Spider Facts: The Garden Orb Weaving Spider

Garden orb weaving spiders are widely renowned for their large, intricate webs, some of which are strong enough to trap birds. Given how formidable their web-building skills are, should we be worried about their bites? Let's take a closer look.
Garden orb weaving spiders are widely renowned for their large, intricate webs, some of which are strong enough to trap birds. Given how formidable their web-building skills are, should we be worried about their bites? Let's take a closer look.

With over 100 known species scattered across Australia, the Garden orb weaving spider is a common backyard spider in many Australian homes.

Known as ‘backyard master builders’, these hardworking spiders are renowned for their intricate ‘orb’ shaped webs that are used to catch flying insects.

All about the Garden orb weaving spider

Native to Australia, the garden orb weaving spider is a very common species belonging to the Araneidae family. The most common species of garden orb weaving spiders are the Eriophoria biapicata and E. transmarina from eastern and southern Australia. These spiders are known for their intricate webs that are suspended high in the air to catch flying insects by intersecting their flight patterns.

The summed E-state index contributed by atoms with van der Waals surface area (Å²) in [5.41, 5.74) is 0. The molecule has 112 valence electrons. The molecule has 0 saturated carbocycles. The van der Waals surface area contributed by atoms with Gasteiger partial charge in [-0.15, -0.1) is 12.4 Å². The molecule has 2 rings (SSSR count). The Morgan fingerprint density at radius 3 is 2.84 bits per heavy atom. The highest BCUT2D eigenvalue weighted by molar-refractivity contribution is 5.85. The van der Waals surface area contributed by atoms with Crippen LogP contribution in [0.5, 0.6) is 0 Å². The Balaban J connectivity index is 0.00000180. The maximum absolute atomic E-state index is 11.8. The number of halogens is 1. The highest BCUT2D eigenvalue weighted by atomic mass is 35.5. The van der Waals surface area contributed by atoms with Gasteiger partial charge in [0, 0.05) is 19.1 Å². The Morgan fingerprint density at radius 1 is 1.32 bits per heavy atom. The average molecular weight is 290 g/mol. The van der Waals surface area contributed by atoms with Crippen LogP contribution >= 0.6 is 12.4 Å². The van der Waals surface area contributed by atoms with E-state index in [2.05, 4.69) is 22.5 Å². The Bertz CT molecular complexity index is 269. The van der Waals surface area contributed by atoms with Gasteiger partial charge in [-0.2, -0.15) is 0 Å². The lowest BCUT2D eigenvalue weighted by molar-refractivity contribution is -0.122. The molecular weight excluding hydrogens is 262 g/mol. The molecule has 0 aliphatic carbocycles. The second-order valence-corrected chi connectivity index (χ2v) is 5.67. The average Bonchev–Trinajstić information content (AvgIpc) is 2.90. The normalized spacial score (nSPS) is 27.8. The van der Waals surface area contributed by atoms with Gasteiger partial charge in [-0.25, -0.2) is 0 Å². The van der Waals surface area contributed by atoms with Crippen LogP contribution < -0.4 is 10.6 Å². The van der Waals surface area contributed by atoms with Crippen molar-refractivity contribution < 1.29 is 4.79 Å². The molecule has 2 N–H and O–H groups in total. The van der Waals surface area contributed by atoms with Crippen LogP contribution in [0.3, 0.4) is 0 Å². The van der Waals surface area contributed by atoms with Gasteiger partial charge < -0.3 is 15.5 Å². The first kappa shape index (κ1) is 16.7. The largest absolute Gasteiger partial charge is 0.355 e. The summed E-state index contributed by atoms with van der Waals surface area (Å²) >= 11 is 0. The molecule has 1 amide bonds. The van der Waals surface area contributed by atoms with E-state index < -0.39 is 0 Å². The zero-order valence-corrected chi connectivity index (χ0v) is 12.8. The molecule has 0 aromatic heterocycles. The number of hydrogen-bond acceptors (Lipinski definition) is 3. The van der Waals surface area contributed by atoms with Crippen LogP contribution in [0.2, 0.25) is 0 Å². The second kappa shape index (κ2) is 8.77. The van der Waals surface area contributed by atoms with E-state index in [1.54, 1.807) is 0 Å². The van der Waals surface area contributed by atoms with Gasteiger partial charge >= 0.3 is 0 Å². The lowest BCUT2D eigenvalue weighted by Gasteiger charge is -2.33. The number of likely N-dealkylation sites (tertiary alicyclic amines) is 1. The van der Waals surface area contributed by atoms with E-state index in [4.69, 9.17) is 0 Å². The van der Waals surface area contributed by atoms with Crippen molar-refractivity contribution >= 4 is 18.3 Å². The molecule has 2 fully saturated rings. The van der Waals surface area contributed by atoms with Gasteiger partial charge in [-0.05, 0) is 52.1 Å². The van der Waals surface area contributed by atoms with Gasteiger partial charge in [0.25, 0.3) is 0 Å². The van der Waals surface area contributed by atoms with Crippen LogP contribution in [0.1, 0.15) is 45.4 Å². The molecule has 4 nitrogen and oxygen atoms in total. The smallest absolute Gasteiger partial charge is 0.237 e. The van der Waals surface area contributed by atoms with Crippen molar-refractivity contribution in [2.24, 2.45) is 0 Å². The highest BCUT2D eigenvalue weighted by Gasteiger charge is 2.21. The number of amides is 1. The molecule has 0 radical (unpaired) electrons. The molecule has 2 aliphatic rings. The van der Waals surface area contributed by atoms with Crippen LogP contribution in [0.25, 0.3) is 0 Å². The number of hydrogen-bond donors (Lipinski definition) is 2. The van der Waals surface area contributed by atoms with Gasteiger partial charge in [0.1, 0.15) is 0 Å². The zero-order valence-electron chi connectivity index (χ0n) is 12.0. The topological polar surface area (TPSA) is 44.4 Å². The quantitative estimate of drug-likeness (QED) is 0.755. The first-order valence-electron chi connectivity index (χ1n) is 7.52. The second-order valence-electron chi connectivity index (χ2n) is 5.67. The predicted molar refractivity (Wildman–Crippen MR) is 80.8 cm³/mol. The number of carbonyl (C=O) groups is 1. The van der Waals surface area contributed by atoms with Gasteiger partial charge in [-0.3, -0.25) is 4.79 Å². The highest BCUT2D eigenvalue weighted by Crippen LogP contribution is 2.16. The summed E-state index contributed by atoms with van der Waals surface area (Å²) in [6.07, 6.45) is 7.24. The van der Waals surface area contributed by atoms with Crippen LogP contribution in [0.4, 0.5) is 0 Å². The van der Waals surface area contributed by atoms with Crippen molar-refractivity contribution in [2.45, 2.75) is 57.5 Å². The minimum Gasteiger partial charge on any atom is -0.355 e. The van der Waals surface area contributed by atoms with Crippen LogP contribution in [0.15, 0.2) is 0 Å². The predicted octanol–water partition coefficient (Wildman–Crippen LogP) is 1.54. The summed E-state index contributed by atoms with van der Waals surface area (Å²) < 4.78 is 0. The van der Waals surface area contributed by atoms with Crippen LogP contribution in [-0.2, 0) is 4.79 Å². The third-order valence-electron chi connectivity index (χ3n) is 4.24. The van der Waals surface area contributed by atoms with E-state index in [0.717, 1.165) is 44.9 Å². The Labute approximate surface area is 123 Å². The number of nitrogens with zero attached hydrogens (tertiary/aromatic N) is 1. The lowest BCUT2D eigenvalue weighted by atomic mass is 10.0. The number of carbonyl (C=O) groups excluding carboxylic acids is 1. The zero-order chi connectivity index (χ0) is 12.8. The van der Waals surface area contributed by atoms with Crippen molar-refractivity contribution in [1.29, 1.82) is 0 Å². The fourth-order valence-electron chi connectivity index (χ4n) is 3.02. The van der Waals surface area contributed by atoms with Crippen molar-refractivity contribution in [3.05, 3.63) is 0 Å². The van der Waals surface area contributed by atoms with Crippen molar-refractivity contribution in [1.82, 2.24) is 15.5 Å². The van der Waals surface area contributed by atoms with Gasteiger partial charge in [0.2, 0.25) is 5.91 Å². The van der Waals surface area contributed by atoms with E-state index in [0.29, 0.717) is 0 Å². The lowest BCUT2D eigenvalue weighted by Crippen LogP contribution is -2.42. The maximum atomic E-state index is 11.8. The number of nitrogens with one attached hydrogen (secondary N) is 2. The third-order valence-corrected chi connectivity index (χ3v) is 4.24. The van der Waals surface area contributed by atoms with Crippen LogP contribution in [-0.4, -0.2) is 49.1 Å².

The most fascinating thing about Garden orb weaving spiders is the sheer size of their webs, which can extend from one tree to another. When building their webs, the Garden orb weaving spider will firstly find a high vantage point from which to release a steady flow of silk. Because this silk is so light, it is carried by and floats on the wind until it snags against a solid object. The spider then rinses and repeats this step until the web is strong enough to support its weight while it builds the rest of the web. Despite the hard work they put into each web, Garden orb weaving spiders remove their web at dawn each day and create another one to avoid predators during the night.

The garden orb weaving spider is present all season, though their lifespan is a mere 12 months. Female spiders tend to lay their eggs in late summer to autumn. Most often, these eggs hatch in autumn into little spiderlings that use small silk strands as ‘balloons’ to be carried off by the wind. These spiderlings then build their own tiny orb webs among shrubbery to wait out the cold weather. Finally, during the summer months, they mature into adults and begin mating and laying eggs, thus restarting the whole cycle.

Identifying a Garden orb weaving spider

Garden orb weaving spiders tend to be stout and reddish-brown or grey in colour, and they have a leaf-shaped pattern on their abdomen. As there are roughly 100 known species of Garden orb weaving spiders originating from Australia, this pattern may vary from one spider to the next. The abdomen itself is often triangular in shape and has two noticeable humps towards the front.